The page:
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I remember the first time I played Jurassic Park: Trespasser. It was one of the first games to implement physics. I was in awe as I watched a create fall down the side of a mountain, realistically flipping and bouncing along the ground. Until that point most games didn’t implement any sort of physics. Times have changed though. Games like Half Life 2 make use of physics extensively as an integral part of the game play. Developers too (well, at least the C++ developers anyway) are also spoilt for choice when it comes to physics middleware engines with several free, high quality options to choose from.
Flash developers haven’t been left out in the cold though. A physics engine called WOW gives Flash/Flex developers a taste of real time, 3D physics. I say a taste because at this point WOW is in its very early stages. It has several limitations, like only detecting collisions between spheres, or between a sphere and a plane. Still, it does offer a promising glimpse of the future of real time Flash physics.
WOW only does the physics calculations, and requires a 3D engine like Papervision 3D to actually render the result to the screen. However creating and syncing both engines does not involve a lot of work. Here I’ll show you a very simple example of how to integrate the WOW and Papervision 3D engines. The Papervision 3D code presented here is based off the article Papervision 3D Programming Tutorial - Loading and Displaying a 3D Model, so I recommend you take a look at that article first.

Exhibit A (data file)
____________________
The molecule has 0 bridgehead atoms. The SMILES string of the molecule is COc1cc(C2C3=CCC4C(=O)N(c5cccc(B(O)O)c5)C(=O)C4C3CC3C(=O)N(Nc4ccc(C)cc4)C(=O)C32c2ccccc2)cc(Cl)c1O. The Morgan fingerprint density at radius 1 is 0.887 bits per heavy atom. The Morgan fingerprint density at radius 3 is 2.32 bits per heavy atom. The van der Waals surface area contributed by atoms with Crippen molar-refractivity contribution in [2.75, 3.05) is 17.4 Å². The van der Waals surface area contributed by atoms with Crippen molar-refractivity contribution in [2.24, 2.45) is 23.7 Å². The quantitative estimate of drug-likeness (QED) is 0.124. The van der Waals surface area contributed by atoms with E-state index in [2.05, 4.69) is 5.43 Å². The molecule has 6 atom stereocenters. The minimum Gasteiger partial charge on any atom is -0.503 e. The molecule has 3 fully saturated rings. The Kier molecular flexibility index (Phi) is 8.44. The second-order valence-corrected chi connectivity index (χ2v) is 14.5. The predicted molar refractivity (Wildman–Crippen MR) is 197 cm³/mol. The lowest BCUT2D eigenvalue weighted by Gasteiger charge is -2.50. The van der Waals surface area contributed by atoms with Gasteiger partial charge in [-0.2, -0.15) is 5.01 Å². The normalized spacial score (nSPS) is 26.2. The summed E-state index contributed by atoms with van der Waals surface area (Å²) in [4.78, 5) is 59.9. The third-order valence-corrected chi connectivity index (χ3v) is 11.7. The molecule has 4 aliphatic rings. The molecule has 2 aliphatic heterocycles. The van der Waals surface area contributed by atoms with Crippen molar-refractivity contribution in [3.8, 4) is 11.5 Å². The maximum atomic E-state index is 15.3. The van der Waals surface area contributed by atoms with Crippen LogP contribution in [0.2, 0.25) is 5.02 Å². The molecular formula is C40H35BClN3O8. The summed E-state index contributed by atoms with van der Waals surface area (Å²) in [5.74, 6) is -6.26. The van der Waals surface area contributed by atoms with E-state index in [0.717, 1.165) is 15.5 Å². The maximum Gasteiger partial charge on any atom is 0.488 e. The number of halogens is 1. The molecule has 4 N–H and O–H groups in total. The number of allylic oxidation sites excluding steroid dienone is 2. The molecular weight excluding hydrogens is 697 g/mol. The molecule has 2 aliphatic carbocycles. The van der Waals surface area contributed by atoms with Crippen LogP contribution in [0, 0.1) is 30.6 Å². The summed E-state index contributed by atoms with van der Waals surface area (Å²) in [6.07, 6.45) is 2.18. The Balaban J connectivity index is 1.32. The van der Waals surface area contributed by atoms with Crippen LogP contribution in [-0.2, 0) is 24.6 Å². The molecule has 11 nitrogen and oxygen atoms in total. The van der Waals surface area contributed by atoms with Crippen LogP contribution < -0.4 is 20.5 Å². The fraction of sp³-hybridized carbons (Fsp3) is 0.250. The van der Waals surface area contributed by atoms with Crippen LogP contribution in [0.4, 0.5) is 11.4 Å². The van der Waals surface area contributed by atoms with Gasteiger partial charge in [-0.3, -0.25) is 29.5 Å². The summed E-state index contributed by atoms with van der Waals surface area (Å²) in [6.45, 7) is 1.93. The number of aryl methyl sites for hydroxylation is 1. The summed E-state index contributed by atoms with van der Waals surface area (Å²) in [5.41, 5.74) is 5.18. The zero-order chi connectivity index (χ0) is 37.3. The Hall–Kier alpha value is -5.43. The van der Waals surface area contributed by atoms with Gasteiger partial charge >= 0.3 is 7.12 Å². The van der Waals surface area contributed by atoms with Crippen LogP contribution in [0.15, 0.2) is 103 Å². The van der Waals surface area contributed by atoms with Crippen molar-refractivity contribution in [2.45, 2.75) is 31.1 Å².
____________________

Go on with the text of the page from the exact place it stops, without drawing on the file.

Let’s start with the changes to the EngineManager.
Initialising and updating the WOW engine takes only an additional 3 lines of code. We instantiate a new WOWEngine object, add a massless force (to mimic gravity), and then call wow.step during the render loop.
The ApplicationManager has a few more changes.
In the startupApplicationManager function we create a new PhysicsMeshObject to represent the ground. We then call createBalls to create 10 sphere objects which will fall to the ground. I have structured the createBalls function to position the new balls so that one will always fall on top of another. This means that we can see how the WOW engine handles objects colliding. Finally we have the drop function where we set the fixed property of each the balls to false, meaning that they should be simulated in the physics system.
The PhysicsMeshObject extends MeshObject to include a WOW primitive, which is the actual object that is simulated in the physics system. Remember that WOW and Papervision 3D are two separate engines. The Papervision 3D engine renders a mesh, while the WOW engine simulates the interactions between its own invisible primitives. The PhysicsMeshObject essentially syncs up the Papervision 3D mesh to the position of the WOW primitive inside the enterFrame function. One thing to note is that the y axis for Papervision 3D and the WOW engine are opposite, so we need to negate the y axis position of a WOW primitive before assigning it to a Papervision 3D model.
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Learn how to integrate the Jiglib Flash physics engine with Away3D with this free tutorial.
Papervision 3D Flash programming tutorial
- Papervision 3D Programming Tutorial - Loading and Displaying a 3D Model
- Working With Particle Systems in Papervision 3D
- Papervision 3D Programming Tutorial - Modify Textures At Runtime
- Using WOW Physics With Papervision 3D
- Shading in Papervision 3D
- Creating Effects With Papervision 3D
- Animated Textures in Papervision 3D